Proposition 26, a complex ballot measure requiring a two-thirds vote for new fees, has a retroactive provision that could block hundreds of millions of dollars in tax breaks approved earlier for new alternative energy plants in Southern California.
It also could undo a budget trailer bill – approved by the Legislature and signed by the governor — that levied fees on renewable energy plants to help defray some regulatory costs.
Approved by California voters on Nov. 2, Proposition 26 redefines fees as taxes, thus requiring two-thirds votes. It also applies retroactively to the last legislative session. Less than two weeks after voters approved it, the measure has generated uncertainty in the Capitol over what is covered by its provisions and what isn’t.
A hard-fought Senate bill approved in April, targeting state-federal tax conformity issues, included tax breaks on federal stimulus money intended to jump start solar energy development and other clean-energy and other projects, many in the inland deserts.
One of the bill’s numerous provisions allows alternative energy developers to exclude the federal grant dollars from their income tax liability for 2009-10, a major financial incentive for the companies.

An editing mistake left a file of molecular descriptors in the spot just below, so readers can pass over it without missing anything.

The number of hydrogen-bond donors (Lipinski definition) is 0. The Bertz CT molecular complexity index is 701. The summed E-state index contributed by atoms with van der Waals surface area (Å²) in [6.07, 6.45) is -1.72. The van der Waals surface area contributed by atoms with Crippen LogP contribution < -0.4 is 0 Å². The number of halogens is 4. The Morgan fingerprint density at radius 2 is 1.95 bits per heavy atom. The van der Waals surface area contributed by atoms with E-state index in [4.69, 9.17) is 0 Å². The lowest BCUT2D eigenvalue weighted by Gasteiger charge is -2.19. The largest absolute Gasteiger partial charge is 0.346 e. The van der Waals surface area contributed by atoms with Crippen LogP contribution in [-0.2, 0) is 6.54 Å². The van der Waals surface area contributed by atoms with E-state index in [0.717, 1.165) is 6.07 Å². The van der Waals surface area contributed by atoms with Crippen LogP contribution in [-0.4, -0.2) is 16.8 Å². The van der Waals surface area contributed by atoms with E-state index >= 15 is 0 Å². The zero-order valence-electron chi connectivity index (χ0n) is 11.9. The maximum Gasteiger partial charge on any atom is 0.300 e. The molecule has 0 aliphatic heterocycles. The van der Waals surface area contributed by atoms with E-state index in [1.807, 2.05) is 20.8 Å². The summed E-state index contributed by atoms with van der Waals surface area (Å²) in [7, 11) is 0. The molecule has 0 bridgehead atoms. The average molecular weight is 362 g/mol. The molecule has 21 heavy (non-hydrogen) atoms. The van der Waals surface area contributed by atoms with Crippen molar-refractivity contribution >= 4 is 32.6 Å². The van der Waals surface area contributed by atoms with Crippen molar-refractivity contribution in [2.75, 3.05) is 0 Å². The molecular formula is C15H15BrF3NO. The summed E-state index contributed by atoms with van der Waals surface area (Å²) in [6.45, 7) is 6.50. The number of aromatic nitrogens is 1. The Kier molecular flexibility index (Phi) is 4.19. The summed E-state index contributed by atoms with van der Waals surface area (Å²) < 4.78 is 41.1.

“This bill excludes these grants from income for 2009-2010 tax year, because an unexpected tax could cause project developers to terminate or delay the projects, causing job losses and less renewable power for the state,” a Senate analysis said.
With $10 billion in federal funding at stake, including grants and loans, the financial implications of Proposition 26 on energy alone are huge.
But the Senate bill, SB 401 by Sen. Los Wolk, D-Davis, was approved with only simple-majority votes in each house of the Legislature – not two-thirds votes – and thus is subject to repeal under Proposition 26.
“We know this is a problem,” Wolk said. “We have been looking at this and we plan to reintroduce legislation on the first day of the session, on Dec. 6,” she added.
The bill followed months of negotiations. It corrected provisions of a flawed, special-session bill that had been vetoed by the governor, and it targeted dozens of state-federal tax issues.
Another energy-linked law, part of the long-delayed state budget, required fees on renewable energy generators to cover some regulatory costs. It, too, was approved with a simple majority vote and is subject to elimination under Proposition 26.
By year’s end, solar and photovoltaic projects totaling more than 4,000 megawatts are expected to be approved. Currently, tax incentives for the projects will be available for those that begin construction by the Dec. 31 deadline. Another set of incentives, loan guarantees, carry a September 2011 deadline.
The Legislative Counsel’s office, the Legislature’s legal adviser, has been asked for opinions on the tax-credit and other already-approved legislation.
Meanwhile, getting a two-thirds vote to restore legislation eliminated under Proposition 26 may not be easy.
“The goal is to get them approved and to capture this money,” said V. John White of the Center for Environmental Efficiency and Renewable Technologies. “This problem is solvable. There are a lot of things to get done.”